Since everyone and their brother is now doing IT work...I'm back to working with my hands and the shopbot & loving it!

    Keep up the great work!
    -Brady

  5. #15
    Tommy Glasscock (Unregistered Guest) Guest

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    I am in the process of looking at purchasing the shopbot I have a lot of questions about what I need to get started such as what software I would need Help me someone I teach Building Construciton and woodworking

  6. #16
    Join Date
    Jan 2004
    Location
    iBILD Solutions - Southern NJ
    Posts
    7,962

    Default

    Tommy,
    When speaking within a SB user's context, we break the software down into 3 categories:

    1. CAD to design your actual parts in, IE AutoCAD

    2. CAM instructions created in this software tell the CNC how to cut our parts from information you you provide...such as material dimensions, how much to cut in each pass and what type of bit you will use to cut your parts. You take the CAD file into CAM and create a toolpath.

    3. CNC control software such as the ShopBot operating software, reads the instructions that you CAM software created & moves the tool.

    Shopbot includes PartWizard, which is a CAD/CAM package. You can both design and toolpath with it. It is very easy to learn and has enough functionality for most users. It is a 2D software package, meaning that if you want to V-carve designs and do 3D reliefs you will need a more advanced package to do so.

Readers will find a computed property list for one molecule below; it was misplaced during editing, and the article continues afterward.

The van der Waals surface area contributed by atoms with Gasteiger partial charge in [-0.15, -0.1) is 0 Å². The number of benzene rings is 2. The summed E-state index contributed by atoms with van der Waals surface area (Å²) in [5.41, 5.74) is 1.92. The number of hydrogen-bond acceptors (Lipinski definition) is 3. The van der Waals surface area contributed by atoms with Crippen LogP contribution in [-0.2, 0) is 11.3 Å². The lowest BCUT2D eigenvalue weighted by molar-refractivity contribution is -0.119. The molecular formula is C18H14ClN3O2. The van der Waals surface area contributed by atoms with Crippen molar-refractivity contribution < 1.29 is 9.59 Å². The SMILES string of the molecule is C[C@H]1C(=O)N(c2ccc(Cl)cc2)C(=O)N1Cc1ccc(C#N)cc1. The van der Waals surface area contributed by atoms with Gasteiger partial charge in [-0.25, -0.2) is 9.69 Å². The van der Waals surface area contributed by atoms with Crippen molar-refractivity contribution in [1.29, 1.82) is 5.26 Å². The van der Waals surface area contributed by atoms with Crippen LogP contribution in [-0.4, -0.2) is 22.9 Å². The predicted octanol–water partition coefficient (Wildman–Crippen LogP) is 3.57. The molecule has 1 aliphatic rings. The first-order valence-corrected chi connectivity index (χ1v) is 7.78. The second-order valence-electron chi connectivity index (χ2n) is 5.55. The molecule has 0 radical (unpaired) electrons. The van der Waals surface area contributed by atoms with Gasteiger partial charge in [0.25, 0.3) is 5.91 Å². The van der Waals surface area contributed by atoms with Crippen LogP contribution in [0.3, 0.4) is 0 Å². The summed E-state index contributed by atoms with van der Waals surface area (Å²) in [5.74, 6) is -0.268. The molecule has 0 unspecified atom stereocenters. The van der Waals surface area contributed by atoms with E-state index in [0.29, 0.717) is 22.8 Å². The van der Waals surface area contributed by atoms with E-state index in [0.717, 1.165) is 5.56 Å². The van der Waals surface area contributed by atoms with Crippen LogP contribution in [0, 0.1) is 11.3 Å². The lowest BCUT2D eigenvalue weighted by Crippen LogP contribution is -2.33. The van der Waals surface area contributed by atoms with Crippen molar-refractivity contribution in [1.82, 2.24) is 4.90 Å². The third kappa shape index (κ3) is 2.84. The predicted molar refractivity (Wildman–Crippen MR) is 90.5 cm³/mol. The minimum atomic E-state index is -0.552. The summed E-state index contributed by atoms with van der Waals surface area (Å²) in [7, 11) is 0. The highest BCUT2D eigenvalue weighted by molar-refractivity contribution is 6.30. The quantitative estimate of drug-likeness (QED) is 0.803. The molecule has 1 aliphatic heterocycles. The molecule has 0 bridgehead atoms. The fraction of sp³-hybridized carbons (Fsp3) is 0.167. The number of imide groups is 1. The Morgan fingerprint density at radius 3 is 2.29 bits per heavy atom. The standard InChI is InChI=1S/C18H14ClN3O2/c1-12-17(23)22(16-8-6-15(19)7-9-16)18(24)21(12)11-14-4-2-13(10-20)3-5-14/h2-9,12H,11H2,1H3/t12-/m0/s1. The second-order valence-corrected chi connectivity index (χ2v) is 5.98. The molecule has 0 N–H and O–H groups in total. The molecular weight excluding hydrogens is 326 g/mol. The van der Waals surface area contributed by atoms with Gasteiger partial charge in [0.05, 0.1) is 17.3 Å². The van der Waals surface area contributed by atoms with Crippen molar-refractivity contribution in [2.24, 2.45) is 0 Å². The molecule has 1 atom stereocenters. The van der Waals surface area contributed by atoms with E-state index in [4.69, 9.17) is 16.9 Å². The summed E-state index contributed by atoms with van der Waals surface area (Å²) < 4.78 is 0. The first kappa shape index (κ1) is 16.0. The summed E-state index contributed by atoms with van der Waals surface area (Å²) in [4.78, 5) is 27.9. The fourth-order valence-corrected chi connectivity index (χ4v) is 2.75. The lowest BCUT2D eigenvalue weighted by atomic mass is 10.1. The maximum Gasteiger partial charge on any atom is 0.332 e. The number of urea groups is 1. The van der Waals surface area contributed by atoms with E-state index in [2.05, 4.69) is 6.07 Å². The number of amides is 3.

Software selection and price is very dependent upon what type of objects you will be cutting.

    -Brady

  7. #17
    Join Date
    Mar 2004
    Location
    Lenox High School, Lenox MA
    Posts
    833

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    Tommy, I am a woodworking teacher. Our school bought a Shopbot a year and a half ago. It's been a great addition to or shop. Where are you loated? I'm in western Massachusetts. The Shopbotters on this forum are very helpful. If there is someone in your school with CAD experience they will be helpful. The Shopbot CAD software, Part Wizard, is fairly easy to learn.

  8. #18
    Tommy Glasscock (Unregistered Guest) Guest

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    I am located in Central Alabama I would like to find someone close who has the shopbot set up so I could look at it We are very interested in purchasing one. I like being able to talk to other people about the product maybe we will have one soon Excited in Alabama

  9. #19
    Join Date
    May 2004
    Location
    Leland, NC
    Posts
    76

    Default

    Tommy,

    send me a email
    I am located in Bay Minette,AL

  10. #20
    tommy glasscock (Unregistered Guest) Guest

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    this is an awsome forum I cant wait to get a shopbot and start a project my students are equally excited I just want to make sure I get what I need to make it work. in the past I have bought thing to find out later I needed to spend a lot more money just to make it work